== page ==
How this translation thing will work is anybody’s guess, but I’m game, and I hope the students are, too. I met three of my students the other day–we exchanged enthusiastic smiles at one another for lack of being able to engage in mutually comprehensible discourse–and I’m told that I’ll have a total of between 12 and 15 students in the class. (A colleague at Felician tells me that they’re running summer classes with enrollments as low as 5. Ha!) We’re scheduled for a nice seminar room with a long rectangular table. A few cups of the Arabic coffee I’ve been having lately, and I think I’ll be ready for anything.

I don’t mean to be minimizing the hardships of life under military occupation–at least for people without an American passport like mine–but you could hardly have dreamt up better conditions for philosophical contemplation than the ones I’m currently in. I’m living in a spare but comfortable dorm room on the eighth floor of a four-tower housing complex. I’m the only human occupant of any of the four buildings: it’s like living in a non-scary version of “The Shining” (if that makes any sense). The other occupants include an unending series of pigeons whom the building manager allows to roost where they will–because “they’re guests, too.” Those bloodthirsty Palestinians!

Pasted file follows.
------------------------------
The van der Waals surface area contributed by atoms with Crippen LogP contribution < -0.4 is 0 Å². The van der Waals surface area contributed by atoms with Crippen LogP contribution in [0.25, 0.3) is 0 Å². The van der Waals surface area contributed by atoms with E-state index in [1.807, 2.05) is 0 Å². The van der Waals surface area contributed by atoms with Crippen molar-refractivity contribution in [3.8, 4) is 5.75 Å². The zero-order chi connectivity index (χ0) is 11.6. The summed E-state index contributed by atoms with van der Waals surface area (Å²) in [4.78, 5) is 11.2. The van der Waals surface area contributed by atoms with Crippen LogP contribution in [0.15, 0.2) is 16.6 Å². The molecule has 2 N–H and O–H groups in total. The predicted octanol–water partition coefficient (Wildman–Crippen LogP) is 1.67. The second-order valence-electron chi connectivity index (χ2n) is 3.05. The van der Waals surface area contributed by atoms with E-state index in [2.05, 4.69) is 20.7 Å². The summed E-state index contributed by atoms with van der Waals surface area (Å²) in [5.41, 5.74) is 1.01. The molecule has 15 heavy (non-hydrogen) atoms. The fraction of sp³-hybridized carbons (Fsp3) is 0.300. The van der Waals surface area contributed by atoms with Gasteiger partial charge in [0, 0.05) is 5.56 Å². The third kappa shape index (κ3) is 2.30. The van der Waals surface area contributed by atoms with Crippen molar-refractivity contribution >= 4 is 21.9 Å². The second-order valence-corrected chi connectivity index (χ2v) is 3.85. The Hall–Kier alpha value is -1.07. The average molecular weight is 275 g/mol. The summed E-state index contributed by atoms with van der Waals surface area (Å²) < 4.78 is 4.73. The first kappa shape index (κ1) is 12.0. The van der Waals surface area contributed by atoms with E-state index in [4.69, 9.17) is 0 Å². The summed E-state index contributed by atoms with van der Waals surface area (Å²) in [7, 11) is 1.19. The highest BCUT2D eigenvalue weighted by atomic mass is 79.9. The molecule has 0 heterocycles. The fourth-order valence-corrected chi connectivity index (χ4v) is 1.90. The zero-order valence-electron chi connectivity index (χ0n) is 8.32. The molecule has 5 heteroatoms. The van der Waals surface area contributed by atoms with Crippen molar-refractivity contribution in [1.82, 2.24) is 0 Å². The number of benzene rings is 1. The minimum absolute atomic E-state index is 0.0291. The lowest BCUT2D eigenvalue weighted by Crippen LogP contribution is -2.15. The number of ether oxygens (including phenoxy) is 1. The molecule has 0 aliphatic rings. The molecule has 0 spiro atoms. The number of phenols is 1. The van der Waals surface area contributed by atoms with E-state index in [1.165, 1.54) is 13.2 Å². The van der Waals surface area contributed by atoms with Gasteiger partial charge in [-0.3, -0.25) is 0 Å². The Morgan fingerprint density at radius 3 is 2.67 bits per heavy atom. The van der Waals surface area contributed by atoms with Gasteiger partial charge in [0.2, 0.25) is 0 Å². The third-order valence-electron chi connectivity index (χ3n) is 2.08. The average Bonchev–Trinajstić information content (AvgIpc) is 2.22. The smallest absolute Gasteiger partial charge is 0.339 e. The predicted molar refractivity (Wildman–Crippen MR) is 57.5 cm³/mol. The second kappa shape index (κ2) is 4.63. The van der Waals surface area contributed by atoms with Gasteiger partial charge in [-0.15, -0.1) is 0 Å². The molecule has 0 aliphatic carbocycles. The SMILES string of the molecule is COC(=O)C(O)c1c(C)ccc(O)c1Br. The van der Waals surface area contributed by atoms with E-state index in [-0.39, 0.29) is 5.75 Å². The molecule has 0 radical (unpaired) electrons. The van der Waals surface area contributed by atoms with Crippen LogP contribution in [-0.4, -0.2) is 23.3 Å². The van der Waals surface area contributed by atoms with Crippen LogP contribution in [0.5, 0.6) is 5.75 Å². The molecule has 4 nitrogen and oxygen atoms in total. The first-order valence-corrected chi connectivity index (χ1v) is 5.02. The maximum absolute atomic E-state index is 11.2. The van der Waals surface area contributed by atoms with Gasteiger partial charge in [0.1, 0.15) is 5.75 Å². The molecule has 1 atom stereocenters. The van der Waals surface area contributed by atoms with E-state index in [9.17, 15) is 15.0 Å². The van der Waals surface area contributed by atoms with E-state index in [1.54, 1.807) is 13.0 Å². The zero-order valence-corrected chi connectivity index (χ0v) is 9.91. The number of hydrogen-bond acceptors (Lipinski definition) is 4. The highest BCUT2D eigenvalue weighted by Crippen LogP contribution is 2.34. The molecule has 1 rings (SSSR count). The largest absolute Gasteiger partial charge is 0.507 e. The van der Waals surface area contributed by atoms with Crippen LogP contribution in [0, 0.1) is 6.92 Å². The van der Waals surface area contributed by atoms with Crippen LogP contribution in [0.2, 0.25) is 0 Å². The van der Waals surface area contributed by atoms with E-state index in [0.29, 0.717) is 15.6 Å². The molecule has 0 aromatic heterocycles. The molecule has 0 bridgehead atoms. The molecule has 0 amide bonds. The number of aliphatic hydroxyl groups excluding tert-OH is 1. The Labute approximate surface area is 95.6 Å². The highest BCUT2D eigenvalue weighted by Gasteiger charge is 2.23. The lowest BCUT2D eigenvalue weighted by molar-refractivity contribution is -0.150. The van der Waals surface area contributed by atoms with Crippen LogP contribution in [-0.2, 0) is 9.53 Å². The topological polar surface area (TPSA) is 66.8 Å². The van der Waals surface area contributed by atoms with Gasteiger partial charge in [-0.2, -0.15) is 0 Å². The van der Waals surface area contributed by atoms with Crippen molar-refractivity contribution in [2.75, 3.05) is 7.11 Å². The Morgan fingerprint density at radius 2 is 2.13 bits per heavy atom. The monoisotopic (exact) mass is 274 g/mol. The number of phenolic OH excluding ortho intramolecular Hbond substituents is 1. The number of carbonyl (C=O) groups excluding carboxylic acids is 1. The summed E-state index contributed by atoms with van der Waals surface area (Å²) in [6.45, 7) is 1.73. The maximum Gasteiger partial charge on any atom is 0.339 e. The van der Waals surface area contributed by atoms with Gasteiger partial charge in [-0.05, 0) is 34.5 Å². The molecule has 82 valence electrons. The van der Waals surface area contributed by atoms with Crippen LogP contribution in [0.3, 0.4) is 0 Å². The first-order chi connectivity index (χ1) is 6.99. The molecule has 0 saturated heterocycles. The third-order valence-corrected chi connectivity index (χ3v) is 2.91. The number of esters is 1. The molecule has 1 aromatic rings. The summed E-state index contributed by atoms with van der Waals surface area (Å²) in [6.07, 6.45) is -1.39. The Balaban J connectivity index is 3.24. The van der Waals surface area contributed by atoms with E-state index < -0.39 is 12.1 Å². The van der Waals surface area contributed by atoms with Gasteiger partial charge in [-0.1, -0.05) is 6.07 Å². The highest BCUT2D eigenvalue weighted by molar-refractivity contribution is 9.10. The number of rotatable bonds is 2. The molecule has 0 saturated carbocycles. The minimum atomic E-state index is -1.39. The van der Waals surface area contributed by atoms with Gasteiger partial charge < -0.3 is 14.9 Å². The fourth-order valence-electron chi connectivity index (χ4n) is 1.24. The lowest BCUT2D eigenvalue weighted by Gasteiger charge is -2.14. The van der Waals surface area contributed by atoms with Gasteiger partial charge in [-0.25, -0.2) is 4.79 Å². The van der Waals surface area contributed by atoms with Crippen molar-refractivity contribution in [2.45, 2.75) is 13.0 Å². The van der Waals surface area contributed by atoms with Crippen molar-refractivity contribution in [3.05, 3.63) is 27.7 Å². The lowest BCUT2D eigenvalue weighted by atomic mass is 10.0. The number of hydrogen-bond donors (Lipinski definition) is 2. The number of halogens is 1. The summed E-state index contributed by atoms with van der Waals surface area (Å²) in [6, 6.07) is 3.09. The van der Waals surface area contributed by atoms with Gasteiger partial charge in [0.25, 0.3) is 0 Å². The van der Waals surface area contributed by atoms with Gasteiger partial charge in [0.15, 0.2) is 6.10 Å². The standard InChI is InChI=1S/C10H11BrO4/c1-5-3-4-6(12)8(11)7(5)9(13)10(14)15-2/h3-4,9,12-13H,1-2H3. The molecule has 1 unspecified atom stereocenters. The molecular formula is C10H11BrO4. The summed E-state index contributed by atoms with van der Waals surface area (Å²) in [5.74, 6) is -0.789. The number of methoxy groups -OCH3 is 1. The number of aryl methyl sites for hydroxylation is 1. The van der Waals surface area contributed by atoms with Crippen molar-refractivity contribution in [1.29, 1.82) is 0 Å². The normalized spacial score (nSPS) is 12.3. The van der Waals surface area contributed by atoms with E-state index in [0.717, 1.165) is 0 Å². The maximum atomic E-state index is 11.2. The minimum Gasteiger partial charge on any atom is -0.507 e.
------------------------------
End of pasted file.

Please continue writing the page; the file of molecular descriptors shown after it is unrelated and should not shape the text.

The weather has been clear everyday, with temperatures hovering in the upper 70s and low 80s during the day, and upper 60s at night. A Mediterranean breeze riffles through my open window, and my ears are caressed by the twittering of birds, and the melody of children at play (never thought you’d see me write that, did you). I’ve had nowhere to go today, and apart from a quick trip into town, nothing to do but read, write, and look idly out of my eighth-floor window. It’s like a single person’s version of that old Belinda Carlisle song (if that makes any sense).